Electronic Architecture

“Computer games don’t affect kids; I mean if Pac-Man affected us as kids, we’d all be running around in darkened rooms, munching magic pills and listening to repetitive electronic music.”

These are the words from Kristian Wilson, a Nintendo VP from the late eighties.
If the techno culture and the attached clubbing culture did come up due to the emergance of Pac-Man can be questioned, but the interesting aspect is that darkened rooms with either carefully chosen lightsystems or the removal of such, powerful soundsystems combined with endless opening hours are very common in clubs that play techno music and it’s siblings.

There are several aspects in this culture that affects each other. The fundamental part in the creation of it all is the music, the DJs or live acts that make it all happen. It’s the vital and core part of it all.

But this music can also be so much more in the right context. The context of freedom, imagination, love and respect – the club, rave or even a concert. So how vital can the context be? Well, the music itself is maybe a context of life, in which everything that happens in life also affects the context of the music.

There’s also the scenario of the other-way-round, what happens in this context may also affect life. Expression of feelings and emotion is vital in techno, even in it’s most reduced form. As it is in life, too.

For me the gathering of techno people in a club, rave, concert or similar, is mearly as important as the music itself. Techno would maybe sustain just being left as it is, but in the right environment it can change things forever.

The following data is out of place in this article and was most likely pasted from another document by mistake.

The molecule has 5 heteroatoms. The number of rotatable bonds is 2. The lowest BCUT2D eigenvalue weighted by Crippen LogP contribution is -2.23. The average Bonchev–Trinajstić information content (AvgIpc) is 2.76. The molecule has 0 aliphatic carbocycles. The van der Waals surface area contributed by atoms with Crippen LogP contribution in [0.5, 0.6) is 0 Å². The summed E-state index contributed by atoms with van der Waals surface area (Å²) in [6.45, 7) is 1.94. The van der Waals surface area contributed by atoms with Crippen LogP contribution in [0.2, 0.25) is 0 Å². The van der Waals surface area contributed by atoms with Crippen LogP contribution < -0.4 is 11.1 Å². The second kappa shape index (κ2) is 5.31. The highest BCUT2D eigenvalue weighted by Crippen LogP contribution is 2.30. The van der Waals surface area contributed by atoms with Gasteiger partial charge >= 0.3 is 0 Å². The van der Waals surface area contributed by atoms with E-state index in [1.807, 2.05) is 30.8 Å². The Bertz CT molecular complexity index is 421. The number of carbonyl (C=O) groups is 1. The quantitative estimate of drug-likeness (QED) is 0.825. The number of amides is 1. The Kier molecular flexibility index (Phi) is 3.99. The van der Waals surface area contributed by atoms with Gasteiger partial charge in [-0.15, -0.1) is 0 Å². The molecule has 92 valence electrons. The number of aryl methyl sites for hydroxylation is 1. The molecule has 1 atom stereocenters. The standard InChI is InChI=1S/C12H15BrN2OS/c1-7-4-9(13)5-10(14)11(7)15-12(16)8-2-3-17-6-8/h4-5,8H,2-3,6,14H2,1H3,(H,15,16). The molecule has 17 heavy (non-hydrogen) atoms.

Working as a promoter, we try to find a context that gives the same energy and emotion as the music itself. Big, empty spaces with either exceptional lightning or none at all, with a heavy sound system and a good crowd is what promoters want to achieve.

The aspect of time is also one thing that gets lost in it all. Well, except for track durations. This calls for off-locations that usually can be found in the industrial parts of the cities, suiting not only people who live and work in the city, but also the music and attitude of it all.

Here above is a postoffice terminal in northern Stockholm, 10 minutes from the downtown areas. When I worked in Solna, I passed this postoffice every day, always thinking that if I had the means to do so, I would turn the entire building into a club.

photo by Elliot Lovell

The Berghain is a club that does it all well – the sound system is really good, the lightning too, the exterior and the interior is also brilliant. It has the feeling of the raw attitude of techno, but also a warm and nice feeling which makes it feel a bit more human in contrary to f.e. Tresor.

I really admire what Michael and the other individuals over at Ostgut has managed to do with this closed down energy plant. Especially since it’s owned by the swedish government, who has a law that requires certain obligations to allow people to dance. And to have a closing time at 3 am…

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